How to Free Up Space in Ubuntu

In this tutorial, we are going to show you how to get more free space apart from deleting the trash or deleting the .ISO files. Despite Ubuntu not having defragmentation and disk clean-up tools, we can accomplish this ourselves. By doing this, you will open up more free space to utilize.


Clean the APT Cache (And Do It Regularly)

Basically Ubuntu stores all its updates downloaded and stored in a cache of the disk. This process is to ensure that you have the files for future reference. This is a great advantage for a user who regularly adds and removes applications, which may require you to configure or reinstall the required packages, or if you have a poor connection. However, behind the scenes what happens is that the apt package cache consumes memory which may swell to several hundred MB’s. We can check the amount of consumption consumed by the apt packages by issuing the following command:

du -sh /var/cache/apt/archives

To clean the apt cache on Ubuntu simply run the following command:

sudo apt-get clean

The apt get clean command will erase ALL the packages stored in the apt cache. If users are facing a slow or discontinuous or capped connections, you may want to consider skipping this step.


Remove Old Kernels

# sudo apt autoremove –purge

Reading package list… Done

Building dependency tree

Reading state information… Done

The following packages will be REMOVED

linux-headers-4.4.0-22* linux-headers-4.4.0-22-generic*

linux-image-4.4.0-22* linux-image-extra-4.4.0-22-generic*

0 to upgrade, 0 to newly install, 4 to remove and 201 not to upgrade.

After this operation, 350 MB disk space will be freed.


The user should approach this step with the utmost caution. We do have a choice of the kernel to boot up, which is smart way especially if any missing occurs while using the latest ones. It’s easy to remove old kernels in Ubuntu. You can do it from the command line using the following command:

sudo apt-get autoremove –purge

This command will only remove kernels that are no longer needed and installed from the Ubuntu archive through system updates.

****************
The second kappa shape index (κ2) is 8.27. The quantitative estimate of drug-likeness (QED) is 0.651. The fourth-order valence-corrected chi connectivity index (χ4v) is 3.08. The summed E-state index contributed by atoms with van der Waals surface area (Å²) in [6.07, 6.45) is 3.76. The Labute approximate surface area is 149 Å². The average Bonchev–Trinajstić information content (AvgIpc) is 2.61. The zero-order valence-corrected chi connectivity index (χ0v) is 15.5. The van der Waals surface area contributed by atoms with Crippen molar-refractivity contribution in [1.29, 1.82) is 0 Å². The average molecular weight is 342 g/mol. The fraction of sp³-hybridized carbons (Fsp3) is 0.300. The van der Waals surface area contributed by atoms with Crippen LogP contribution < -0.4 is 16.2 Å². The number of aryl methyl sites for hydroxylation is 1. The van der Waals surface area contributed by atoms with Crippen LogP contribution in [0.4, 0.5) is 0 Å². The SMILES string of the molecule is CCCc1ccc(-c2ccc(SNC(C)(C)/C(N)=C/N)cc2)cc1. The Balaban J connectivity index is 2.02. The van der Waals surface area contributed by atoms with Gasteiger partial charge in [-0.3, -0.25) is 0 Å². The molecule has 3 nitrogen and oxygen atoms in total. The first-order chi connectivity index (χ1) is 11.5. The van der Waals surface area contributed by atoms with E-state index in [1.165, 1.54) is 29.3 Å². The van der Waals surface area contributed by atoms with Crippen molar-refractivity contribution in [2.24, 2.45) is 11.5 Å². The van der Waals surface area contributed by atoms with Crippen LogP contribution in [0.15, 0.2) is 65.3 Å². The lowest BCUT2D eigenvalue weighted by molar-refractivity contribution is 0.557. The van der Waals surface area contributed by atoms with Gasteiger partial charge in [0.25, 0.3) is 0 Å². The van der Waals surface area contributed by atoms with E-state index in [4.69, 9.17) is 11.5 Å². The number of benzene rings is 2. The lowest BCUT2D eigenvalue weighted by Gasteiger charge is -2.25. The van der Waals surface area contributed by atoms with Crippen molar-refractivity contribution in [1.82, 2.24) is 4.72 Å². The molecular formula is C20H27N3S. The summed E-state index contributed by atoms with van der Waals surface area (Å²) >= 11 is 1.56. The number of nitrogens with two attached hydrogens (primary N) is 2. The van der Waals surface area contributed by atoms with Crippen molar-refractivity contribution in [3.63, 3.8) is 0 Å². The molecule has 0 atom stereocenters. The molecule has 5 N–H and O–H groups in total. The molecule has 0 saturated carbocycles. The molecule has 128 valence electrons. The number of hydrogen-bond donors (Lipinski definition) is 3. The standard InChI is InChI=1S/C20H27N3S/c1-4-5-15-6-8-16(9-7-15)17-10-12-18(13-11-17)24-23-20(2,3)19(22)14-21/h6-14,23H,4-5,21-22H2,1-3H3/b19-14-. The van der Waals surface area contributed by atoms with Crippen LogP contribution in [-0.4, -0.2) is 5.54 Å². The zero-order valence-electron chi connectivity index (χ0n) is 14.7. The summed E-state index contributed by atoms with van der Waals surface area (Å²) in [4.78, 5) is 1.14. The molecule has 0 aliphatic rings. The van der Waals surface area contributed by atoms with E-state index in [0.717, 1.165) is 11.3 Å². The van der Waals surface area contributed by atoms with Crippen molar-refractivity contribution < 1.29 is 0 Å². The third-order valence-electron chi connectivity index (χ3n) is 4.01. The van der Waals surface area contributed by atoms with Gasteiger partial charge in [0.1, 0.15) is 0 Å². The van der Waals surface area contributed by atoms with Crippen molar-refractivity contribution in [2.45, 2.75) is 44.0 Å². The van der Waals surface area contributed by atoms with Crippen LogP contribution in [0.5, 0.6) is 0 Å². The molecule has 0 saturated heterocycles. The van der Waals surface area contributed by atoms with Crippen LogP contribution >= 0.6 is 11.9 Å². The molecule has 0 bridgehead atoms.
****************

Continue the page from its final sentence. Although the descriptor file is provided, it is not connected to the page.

Uninstall Apps & Games You Never Use

Most of the unnoticed area of our computer is where we install the software for temporary use or to handle a particular task for that moment. However, by erasing that software from our PC, it will allow us to free up some space on our computer.

To remove a specific app by name run:

sudo apt-get remove package-name1 package-name2

To remove packages and dependencies that are no longer required (because you’ve uninstalled other packages or newer versions have replaced them) run the following command:

sudo apt-get autoremove


 Use A System Cleaner like BleachBit

BleachBit software was developed in Python programming language and uses PyGTK. This software allows you to wipe out every app, cache, log and system process which are not easily found. The most identical software for BleachBit will be CCleaner. This has the power of removing everything and anything which should be used with caution. BleachBit can be directly installed from the Ubuntu software center. You must run this program as root and check the boxes which the user wish to clean up. Click ‘Preview’ to get an estimate of how much space they take up, and click “Clean” to remove them.


Stay up to date

Updating the software is an important thing. In Linux, it regularly frees space rather than every new update adds more overhead package updates.


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